Given this blinkered report, everything depends on how one interprets that ontology and its relation to the high-dimensional order. Creativity is required to somehow rationalize these confounds, which, qua confounds, offer nothing decisive to adjudicate between rationalizations. If choice-talk were a heuristic, one could see individuals arguing, not simply that choices are ‘real,’ but the kind of reality they possess. Some would argue that choice possesses a reality distinct from biological reality, that choices are somehow made outside causal closure. Others would argue that choices belong to biological reality, but in a special way that explains their peculiarity.
If choice-talk were heuristic, in other words, you would expect that it would crash given the application of source-cognition to behaviours it attempts to explain. You would expect this crash to generate the intuition that choice-talk is an illusion (determinism). You would expect attempts to rescue choice would either take the form of insisting on its independent reality (libertarianism), or its secondary reality (compatibilism).
Two heuristic confounds are at work, the first a product of the naïve application of source-talk to human decision-making, cuing us to report the inapplicability of choice-talk tout court, the second the product of the naïve application of deliberative metacognition to human decision-making, cuing us to report the substantive and/or functional reality of ‘choice.’
If choice-talk were heuristic, in other words, you would expect something that closely resembles the contemporary free-will debate. You could even imagine philosophers cooking up cases to test, even spoof, the ways in which choice-talk and source-talk are cued. Since choices involve options, for instance, what happens when we apply source-talk to only one option, leaving the others to neglect?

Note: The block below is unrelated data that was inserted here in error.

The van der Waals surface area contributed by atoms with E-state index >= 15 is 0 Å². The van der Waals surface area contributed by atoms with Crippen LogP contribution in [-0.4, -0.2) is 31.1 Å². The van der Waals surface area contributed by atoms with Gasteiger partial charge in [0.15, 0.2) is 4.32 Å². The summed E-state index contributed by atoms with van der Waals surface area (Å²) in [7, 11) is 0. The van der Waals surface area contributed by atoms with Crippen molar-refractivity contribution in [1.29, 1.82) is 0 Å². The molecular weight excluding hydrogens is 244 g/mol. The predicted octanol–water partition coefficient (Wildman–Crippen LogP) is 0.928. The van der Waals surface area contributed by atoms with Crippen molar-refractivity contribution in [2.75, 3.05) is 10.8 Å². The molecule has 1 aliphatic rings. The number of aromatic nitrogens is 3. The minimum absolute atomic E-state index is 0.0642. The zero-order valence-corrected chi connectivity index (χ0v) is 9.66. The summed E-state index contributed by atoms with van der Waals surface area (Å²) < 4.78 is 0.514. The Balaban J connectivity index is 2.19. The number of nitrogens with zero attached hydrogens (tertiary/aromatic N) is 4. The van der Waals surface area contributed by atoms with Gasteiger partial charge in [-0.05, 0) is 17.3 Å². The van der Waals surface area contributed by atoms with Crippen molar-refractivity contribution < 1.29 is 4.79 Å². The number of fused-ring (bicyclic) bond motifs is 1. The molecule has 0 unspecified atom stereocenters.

If choice-talk were heuristic, in other words, you could imagine philosophers coming up things like ‘Frankfurt-style counterexamples.’ Say I want to buy a pet, but I can’t make up my mind whether to buy a cat or a dog. So, I decide to decide when I go the pet store on Friday. My wife is a neuroscientist who hates cats almost as much as she hates healthy communication. While I’m sleeping, she inserts a device at a strategic point in my brain that prevents me from choosing a cat and nothing else. None the wiser, I go to the pet store on Friday and decide to get a dog, but entirely of my own accord.
Did I choose freely?
These examples evidence the mischief falling out of heuristic neglect in a stark way. My wife’s device only interferes with decision-making processes to prevent one undesirable output. If the output is desirable, it plays no role, suggesting that the hacked subject chose that output ‘freely,’ despite the inability to do otherwise. On the one hand, surgical intervention prevents the application of choice-talk to cat buying. Source-talk, after all, trumps choice-talk. But since surgical intervention only pertains to cat buying, dog buying seems, to some at least, to remain a valid subject of choice-talk. Source neglect remains unproblematic. The machinery of decision-making, in other words, can be ignored the way it’s always ignored in decision-making contexts. It remains irrelevant. Choice-talk machinery seems to remain applicable to this one fork, despite crashing when both forks are taken together.